“Perhaps many miles,” suggested Hugh, “and then again he may be taking things as easy as ever over there at Sister Matilda’s cottage. It’s going to be a toss-up whether our game works as we hope, or falls flat to the ground.”
HOW JIM PETTIGREW FIXED IT
When Saturday morning came, the two chums of Scranton High met as per arrangement, and as Thad expressed it, made a “bee-line” downtown. They were fairly wild to get bold of the first copy of the Weekly Courier that was placed on sale.
As a rule, it was delivered to the several newsstands, and at the railroad station, around eight o’clock. Then the “printer’s devil,” who was also the carrier, delivering copies to most of the town folks who subscribed in that fashion, would start out with a first bundle in his bag, taking his time about leaving the same at different doors. Perhaps nowadays, however, when there was likely to be a baseball game in the afternoon to enliven things, the said boy might quicken his pace a bit, so as to get through, and have a chance to witness the struggle.
They were just in time to see a package delivered at the main news store, where sporting goods could also be purchased. Paul Kramer’s was a place most beloved among the boys of Scranton, for the small store held almost everything that was apt to appeal to the heart of the average youth. Besides, all baseball, and in due season, football paraphernalia, as well as hockey sticks, and shin guards, the old storekeeper always carried a well-chosen stock of juvenile fiction in cloth; and those fellows who were fond of spending their spare hours in reading the works of old favorites like Optic and Alger, as well as numerous more recent additions to the ranks of authors, were to be found poring over the contents of numerous book shelves and racks, deciding which volume they would squander their latest quarter for.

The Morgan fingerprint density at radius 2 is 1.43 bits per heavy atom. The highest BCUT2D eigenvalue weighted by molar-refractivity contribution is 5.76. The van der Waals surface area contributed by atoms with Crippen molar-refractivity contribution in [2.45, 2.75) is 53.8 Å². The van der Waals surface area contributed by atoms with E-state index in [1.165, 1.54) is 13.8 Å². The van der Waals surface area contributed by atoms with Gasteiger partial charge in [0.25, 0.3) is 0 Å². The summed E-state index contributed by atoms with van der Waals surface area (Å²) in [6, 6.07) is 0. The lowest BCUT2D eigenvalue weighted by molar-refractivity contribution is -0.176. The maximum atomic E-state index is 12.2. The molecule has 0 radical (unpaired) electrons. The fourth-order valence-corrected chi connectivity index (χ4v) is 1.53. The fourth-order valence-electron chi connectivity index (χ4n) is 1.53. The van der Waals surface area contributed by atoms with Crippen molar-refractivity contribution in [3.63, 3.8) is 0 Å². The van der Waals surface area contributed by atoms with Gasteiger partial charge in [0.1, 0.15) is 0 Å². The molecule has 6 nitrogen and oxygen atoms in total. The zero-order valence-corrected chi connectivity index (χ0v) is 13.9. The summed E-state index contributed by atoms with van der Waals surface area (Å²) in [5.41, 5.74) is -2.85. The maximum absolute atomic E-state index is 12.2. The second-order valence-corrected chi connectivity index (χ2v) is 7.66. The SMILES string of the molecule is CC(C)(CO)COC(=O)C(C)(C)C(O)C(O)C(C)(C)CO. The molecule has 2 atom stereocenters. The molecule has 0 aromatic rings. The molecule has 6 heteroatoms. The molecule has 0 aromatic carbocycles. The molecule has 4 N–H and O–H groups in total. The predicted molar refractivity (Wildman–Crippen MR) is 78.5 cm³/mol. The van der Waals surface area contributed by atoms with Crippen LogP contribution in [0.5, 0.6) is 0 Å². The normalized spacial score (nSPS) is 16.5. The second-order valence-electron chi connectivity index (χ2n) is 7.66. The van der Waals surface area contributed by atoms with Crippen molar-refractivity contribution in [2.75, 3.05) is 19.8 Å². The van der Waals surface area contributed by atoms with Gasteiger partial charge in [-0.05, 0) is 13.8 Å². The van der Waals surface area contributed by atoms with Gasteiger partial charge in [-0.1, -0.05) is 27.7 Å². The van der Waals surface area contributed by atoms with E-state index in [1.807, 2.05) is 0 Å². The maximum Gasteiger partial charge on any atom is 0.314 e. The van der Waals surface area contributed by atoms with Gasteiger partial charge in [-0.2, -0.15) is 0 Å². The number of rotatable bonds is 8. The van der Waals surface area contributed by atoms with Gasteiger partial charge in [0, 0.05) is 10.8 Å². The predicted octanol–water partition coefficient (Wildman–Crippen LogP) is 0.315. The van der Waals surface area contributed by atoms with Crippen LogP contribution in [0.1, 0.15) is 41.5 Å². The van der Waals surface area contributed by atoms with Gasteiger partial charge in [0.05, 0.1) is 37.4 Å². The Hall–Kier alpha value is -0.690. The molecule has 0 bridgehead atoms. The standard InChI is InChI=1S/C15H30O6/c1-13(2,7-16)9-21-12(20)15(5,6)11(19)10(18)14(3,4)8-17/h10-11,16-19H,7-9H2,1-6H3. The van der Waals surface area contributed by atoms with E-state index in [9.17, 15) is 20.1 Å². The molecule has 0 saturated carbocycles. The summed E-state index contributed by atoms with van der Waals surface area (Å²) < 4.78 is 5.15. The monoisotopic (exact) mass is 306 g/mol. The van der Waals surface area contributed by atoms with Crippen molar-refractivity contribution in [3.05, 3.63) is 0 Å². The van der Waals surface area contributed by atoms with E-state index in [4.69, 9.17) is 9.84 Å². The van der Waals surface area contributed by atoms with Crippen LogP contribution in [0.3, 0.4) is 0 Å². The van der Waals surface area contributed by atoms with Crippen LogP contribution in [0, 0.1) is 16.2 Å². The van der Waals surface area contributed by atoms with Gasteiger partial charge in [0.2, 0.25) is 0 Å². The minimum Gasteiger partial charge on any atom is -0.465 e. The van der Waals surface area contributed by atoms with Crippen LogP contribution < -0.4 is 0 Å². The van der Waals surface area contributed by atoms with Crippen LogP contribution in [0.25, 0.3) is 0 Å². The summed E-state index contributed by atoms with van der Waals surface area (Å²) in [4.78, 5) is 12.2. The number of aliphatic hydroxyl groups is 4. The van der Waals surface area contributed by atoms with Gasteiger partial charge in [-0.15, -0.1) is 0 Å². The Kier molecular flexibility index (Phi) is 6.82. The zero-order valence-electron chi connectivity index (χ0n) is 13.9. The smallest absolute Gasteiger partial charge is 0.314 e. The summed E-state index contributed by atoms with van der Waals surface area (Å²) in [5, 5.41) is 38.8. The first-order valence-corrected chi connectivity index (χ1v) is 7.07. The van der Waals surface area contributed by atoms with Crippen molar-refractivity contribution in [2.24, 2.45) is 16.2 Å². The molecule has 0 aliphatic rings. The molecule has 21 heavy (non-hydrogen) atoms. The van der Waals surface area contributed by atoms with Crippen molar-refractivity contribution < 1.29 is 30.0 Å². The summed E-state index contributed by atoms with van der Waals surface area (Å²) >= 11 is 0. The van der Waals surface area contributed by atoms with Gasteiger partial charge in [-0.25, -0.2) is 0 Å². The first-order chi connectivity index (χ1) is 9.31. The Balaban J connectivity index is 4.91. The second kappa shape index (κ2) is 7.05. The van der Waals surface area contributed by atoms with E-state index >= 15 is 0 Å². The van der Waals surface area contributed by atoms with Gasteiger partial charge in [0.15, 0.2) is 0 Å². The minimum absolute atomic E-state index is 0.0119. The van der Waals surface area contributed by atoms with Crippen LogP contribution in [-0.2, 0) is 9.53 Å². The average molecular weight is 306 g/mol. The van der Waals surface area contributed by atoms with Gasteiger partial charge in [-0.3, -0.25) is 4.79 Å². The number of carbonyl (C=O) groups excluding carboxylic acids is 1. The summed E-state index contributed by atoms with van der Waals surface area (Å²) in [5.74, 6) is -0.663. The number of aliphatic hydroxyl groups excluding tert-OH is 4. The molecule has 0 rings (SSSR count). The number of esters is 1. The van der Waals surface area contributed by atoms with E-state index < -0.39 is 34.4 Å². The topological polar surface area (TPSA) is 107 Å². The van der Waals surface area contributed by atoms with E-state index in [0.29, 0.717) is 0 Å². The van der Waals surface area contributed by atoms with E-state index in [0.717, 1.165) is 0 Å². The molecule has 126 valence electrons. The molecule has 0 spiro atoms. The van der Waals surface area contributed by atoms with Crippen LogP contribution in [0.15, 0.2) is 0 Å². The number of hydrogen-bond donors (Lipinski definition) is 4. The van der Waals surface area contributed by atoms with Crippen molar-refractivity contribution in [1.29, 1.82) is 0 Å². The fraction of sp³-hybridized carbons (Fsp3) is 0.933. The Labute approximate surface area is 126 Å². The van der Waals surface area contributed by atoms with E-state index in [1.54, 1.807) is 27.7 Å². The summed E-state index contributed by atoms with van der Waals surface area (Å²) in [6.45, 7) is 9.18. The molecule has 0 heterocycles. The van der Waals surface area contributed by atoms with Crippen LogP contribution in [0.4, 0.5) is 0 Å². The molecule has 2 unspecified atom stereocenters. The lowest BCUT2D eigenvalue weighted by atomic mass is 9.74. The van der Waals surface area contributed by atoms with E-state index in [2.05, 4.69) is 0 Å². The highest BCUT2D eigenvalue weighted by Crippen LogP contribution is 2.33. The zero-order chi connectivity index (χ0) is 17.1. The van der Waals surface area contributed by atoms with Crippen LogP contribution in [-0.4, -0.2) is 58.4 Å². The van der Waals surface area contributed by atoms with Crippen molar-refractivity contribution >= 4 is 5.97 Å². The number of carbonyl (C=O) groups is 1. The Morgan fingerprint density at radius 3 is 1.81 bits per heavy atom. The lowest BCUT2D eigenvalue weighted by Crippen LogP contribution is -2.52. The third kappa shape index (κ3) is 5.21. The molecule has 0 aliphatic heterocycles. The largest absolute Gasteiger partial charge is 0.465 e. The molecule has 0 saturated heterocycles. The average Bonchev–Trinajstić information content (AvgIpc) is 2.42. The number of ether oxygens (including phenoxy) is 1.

Then at Kramer’s “Emporium” there was always a huge stock of the latest music in cheap form; and the girls had also contracted a habit of dropping in to look this over, with an eye to adding to their lists. So that from early morning until nine in the evening, on ordinary occasions, if a boy could not be found anywhere else it was “dollars to doughnuts,” as Thad always said, that he was rummaging at Paul Kramer’s, and lost to all the world for the time being.
Eagerly, then, did Thad throw down a nickel, and snatch up the first copy of that week’s issue sold that morning. It was virtually “fresh from the press”; indeed, the odor of printers’ ink could easily be detected in the sheet.
There was no difficulty about finding the article they were most deeply interested in. It occupied a leading place on the front page. Jim Pettigrew had certainly seen to it that the head was next door to what is known as a “scare” head; for the type was black and bold enough to attract attention the first thing any one unfolded their copy of the Courier.